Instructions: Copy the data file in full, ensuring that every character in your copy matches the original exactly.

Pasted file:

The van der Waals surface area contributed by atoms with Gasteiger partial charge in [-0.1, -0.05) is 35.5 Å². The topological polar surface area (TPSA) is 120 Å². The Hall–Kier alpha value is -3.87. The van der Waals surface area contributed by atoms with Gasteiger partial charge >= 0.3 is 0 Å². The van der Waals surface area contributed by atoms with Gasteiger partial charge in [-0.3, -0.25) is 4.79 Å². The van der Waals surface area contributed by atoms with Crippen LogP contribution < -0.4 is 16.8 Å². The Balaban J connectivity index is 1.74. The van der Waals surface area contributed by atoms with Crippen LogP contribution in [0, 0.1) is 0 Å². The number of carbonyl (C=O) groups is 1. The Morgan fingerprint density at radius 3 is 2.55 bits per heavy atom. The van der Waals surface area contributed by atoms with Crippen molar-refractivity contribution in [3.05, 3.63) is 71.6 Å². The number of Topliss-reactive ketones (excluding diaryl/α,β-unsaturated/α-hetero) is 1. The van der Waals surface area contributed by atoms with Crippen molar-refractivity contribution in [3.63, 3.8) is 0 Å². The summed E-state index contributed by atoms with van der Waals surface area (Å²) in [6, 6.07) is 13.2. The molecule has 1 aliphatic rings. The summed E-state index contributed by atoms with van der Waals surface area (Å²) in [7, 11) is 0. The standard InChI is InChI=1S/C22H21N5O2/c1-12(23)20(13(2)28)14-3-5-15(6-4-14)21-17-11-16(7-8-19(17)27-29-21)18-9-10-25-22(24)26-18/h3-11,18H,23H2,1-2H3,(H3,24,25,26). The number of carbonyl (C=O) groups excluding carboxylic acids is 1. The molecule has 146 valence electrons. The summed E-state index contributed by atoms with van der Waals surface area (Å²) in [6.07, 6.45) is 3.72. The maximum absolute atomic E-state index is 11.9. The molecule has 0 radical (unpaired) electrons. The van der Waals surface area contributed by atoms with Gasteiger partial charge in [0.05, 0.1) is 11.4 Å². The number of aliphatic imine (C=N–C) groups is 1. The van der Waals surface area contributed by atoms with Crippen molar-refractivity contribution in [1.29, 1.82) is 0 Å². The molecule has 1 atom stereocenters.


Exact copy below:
The van der Waals surface area contributed by atoms with Gasteiger partial charge in [-0.1, -0.05) is 35.5 Å². The topological polar surface area (TPSA) is 120 Å². The Hall–Kier alpha value is -3.87. The van der Waals surface area contributed by atoms with Gasteiger partial charge >= 0.3 is 0 Å². The van der Waals surface area contributed by atoms with Gasteiger partial charge in [-0.3, -0.25) is 4.79 Å². The van der Waals surface area contributed by atoms with Crippen LogP contribution < -0.4 is 16.8 Å². The Balaban J connectivity index is 1.74. The van der Waals surface area contributed by atoms with Crippen LogP contribution in [0, 0.1) is 0 Å². The number of carbonyl (C=O) groups is 1. The Morgan fingerprint density at radius 3 is 2.55 bits per heavy atom. The van der Waals surface area contributed by atoms with Crippen molar-refractivity contribution in [3.05, 3.63) is 71.6 Å². The number of Topliss-reactive ketones (excluding diaryl/α,β-unsaturated/α-hetero) is 1. The van der Waals surface area contributed by atoms with Crippen molar-refractivity contribution in [3.63, 3.8) is 0 Å². The summed E-state index contributed by atoms with van der Waals surface area (Å²) in [6, 6.07) is 13.2. The molecule has 1 aliphatic rings. The summed E-state index contributed by atoms with van der Waals surface area (Å²) in [7, 11) is 0. The standard InChI is InChI=1S/C22H21N5O2/c1-12(23)20(13(2)28)14-3-5-15(6-4-14)21-17-11-16(7-8-19(17)27-29-21)18-9-10-25-22(24)26-18/h3-11,18H,23H2,1-2H3,(H3,24,25,26). The number of carbonyl (C=O) groups excluding carboxylic acids is 1. The molecule has 146 valence electrons. The summed E-state index contributed by atoms with van der Waals surface area (Å²) in [6.07, 6.45) is 3.72. The maximum absolute atomic E-state index is 11.9. The molecule has 0 radical (unpaired) electrons. The van der Waals surface area contributed by atoms with Gasteiger partial charge in [0.05, 0.1) is 11.4 Å². The number of aliphatic imine (C=N–C) groups is 1. The van der Waals surface area contributed by atoms with Crippen molar-refractivity contribution in [1.29, 1.82) is 0 Å². The molecule has 1 atom stereocenters.